What should I do if I can’t get a COVID-19 test and I am symptomatic?

Clinical Symptoms

Stay calm and isolate. Let someone know you are not feeling well if you are alone. Continue to monitor for worsening symptoms. Call for help if symptoms worsen. Seek emergency care if you are unable to care for yourself at home.

COVID-19 testing is difficult to find at the moment in many places. If you develop symptoms, inform your primary care provider who is likely to provide local information on testing and treatment options. If you have mild symptoms that are consistent with COVID-19 and lack access to testing, assume it is COVID-19 until testing can be obtained. This means avoiding contact with other people, remaining in your home, and masking if you must be in contact with others. A full list of COVID-19 symptoms can be found below and include fever, cough, sore throat, runny nose, body aches, and fatigue.

If you are in public when you start feeling ill, go home. If you live with others, isolate yourself away from housemates when possible. Mask indoors if isolation is not possible. If you are alone, give someone a call on the phone to let them know you are not feeling great. Now is a good time to activate your network to ensure you have the medicine, food, and caregiving support you may need while sick.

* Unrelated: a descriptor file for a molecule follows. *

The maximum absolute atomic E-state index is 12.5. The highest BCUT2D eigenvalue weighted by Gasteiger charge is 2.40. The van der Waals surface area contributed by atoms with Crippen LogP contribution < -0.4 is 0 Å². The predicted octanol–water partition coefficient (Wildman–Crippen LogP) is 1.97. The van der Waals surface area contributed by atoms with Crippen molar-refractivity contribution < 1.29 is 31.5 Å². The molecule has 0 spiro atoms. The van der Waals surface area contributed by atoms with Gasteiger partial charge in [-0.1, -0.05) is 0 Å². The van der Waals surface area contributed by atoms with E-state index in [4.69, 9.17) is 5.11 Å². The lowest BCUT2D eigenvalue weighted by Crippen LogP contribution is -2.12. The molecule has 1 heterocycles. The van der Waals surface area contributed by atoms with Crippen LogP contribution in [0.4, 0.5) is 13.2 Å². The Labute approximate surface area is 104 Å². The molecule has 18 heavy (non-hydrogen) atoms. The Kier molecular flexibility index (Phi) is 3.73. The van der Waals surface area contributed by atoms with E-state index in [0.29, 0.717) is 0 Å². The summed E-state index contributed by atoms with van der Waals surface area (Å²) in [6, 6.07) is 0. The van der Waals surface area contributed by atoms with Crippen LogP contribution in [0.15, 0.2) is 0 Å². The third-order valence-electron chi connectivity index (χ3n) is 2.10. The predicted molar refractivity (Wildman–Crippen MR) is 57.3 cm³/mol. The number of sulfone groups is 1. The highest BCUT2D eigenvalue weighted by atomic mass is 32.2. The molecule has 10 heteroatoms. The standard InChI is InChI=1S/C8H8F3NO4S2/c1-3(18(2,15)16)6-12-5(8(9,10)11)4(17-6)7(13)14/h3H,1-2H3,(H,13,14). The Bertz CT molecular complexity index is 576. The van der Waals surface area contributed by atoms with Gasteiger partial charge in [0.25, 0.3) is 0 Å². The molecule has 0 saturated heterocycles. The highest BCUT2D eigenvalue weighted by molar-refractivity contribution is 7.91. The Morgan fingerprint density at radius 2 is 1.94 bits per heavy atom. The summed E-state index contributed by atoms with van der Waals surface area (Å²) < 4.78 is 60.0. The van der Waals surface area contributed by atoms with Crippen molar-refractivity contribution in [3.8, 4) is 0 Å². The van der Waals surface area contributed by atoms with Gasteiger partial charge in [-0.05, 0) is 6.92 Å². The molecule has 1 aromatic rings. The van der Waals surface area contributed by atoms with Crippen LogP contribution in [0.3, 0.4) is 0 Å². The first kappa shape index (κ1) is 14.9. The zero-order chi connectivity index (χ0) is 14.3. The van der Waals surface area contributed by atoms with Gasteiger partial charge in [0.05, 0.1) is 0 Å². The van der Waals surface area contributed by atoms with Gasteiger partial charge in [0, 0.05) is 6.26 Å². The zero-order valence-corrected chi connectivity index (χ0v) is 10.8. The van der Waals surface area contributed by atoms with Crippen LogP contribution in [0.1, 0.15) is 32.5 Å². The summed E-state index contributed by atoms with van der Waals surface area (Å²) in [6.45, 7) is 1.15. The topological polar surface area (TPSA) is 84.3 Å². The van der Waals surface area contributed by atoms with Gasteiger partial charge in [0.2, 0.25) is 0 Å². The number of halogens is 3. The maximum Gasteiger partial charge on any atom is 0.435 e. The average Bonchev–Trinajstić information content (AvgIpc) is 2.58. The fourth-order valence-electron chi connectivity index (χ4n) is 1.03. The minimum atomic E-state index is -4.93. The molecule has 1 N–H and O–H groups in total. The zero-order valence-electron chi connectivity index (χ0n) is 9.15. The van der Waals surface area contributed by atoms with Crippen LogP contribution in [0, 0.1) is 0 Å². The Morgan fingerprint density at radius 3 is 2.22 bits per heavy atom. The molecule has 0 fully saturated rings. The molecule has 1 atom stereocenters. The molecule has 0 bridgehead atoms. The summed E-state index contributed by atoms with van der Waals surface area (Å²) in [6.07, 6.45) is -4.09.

Monitor your symptoms closely. Keeping notes is REALLY HELPFUL! The details will blur together. Important details include the date and time your symptoms started, what symptoms you are experiencing, the time you take medications, responses to medications, and the onset of new symptoms. If you are also caring for someone else who is sick, notes are extra helpful. The journal of symptoms (on a scrap paper, a note book, or your finest paper) can be helpful in identifying worsening or improvement in symptoms and for communication with health providers.

If your symptoms are worsening, you should bump up your care plan. Worsening symptoms include shortness of breath, chest pain, a fever that is not improving with medications like Acetaminophen (Tylenol) and Ibuprofen (Advil or Motrin), inability to hold down fluids for multiple hours, changes in behavior or alertness, and other symptoms that you are uncomfortable managing independently. Several medical practices have increased their capacity for telehealth services which are helpful to assess the situation and modify the care plan. Urgent care centers and hospitals are also an option for severe symptoms.

COVID is flooding our neighborhoods and health systems. If you can get by without a test or hospital level care, it could open space for the sickest. You should still seek emergency care if you need it!! If you are recovered or feeling well, reach out to neighbors and friends who may need a (distanced and masked) helping hand.

With Love,
Those Nerdy Girls

Additional Resources:

CDC List of COVID-19 Symptoms

Previous DP post on management of COVID-19 symptoms at home

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